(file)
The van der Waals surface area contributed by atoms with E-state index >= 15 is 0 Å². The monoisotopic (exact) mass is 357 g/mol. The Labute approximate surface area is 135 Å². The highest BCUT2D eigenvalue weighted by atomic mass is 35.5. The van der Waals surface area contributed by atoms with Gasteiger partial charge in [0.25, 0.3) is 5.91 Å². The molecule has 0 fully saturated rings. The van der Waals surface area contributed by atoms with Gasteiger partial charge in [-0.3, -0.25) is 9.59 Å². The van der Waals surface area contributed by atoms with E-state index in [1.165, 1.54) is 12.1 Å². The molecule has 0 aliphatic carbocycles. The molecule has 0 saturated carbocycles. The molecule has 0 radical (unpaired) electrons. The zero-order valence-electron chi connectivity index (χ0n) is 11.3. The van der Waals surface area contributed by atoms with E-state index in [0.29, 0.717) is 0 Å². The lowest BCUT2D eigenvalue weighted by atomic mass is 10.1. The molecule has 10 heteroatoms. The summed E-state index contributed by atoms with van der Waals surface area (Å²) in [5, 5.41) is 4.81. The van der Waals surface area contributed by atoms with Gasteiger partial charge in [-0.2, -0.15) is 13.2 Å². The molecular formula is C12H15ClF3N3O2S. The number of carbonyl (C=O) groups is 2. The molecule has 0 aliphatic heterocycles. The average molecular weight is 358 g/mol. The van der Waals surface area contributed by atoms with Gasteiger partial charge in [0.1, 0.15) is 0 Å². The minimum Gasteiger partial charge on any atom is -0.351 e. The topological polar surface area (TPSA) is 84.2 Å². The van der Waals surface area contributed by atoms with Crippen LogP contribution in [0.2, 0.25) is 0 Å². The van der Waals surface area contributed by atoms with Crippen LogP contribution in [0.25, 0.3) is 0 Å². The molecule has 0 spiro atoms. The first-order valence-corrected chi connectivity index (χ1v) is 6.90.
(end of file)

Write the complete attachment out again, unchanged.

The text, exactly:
The van der Waals surface area contributed by atoms with E-state index >= 15 is 0 Å². The monoisotopic (exact) mass is 357 g/mol. The Labute approximate surface area is 135 Å². The highest BCUT2D eigenvalue weighted by atomic mass is 35.5. The van der Waals surface area contributed by atoms with Gasteiger partial charge in [0.25, 0.3) is 5.91 Å². The molecule has 0 fully saturated rings. The van der Waals surface area contributed by atoms with Gasteiger partial charge in [-0.3, -0.25) is 9.59 Å². The van der Waals surface area contributed by atoms with E-state index in [1.165, 1.54) is 12.1 Å². The molecule has 0 aliphatic carbocycles. The molecule has 0 saturated carbocycles. The molecule has 0 radical (unpaired) electrons. The zero-order valence-electron chi connectivity index (χ0n) is 11.3. The van der Waals surface area contributed by atoms with E-state index in [0.29, 0.717) is 0 Å². The lowest BCUT2D eigenvalue weighted by atomic mass is 10.1. The molecule has 10 heteroatoms. The summed E-state index contributed by atoms with van der Waals surface area (Å²) in [5, 5.41) is 4.81. The van der Waals surface area contributed by atoms with Gasteiger partial charge in [-0.2, -0.15) is 13.2 Å². The molecular formula is C12H15ClF3N3O2S. The number of carbonyl (C=O) groups is 2. The molecule has 0 aliphatic heterocycles. The average molecular weight is 358 g/mol. The van der Waals surface area contributed by atoms with Gasteiger partial charge in [0.1, 0.15) is 0 Å². The minimum Gasteiger partial charge on any atom is -0.351 e. The topological polar surface area (TPSA) is 84.2 Å². The van der Waals surface area contributed by atoms with Crippen LogP contribution in [0.2, 0.25) is 0 Å². The van der Waals surface area contributed by atoms with Crippen LogP contribution in [0.25, 0.3) is 0 Å². The molecule has 0 spiro atoms. The first-order valence-corrected chi connectivity index (χ1v) is 6.90.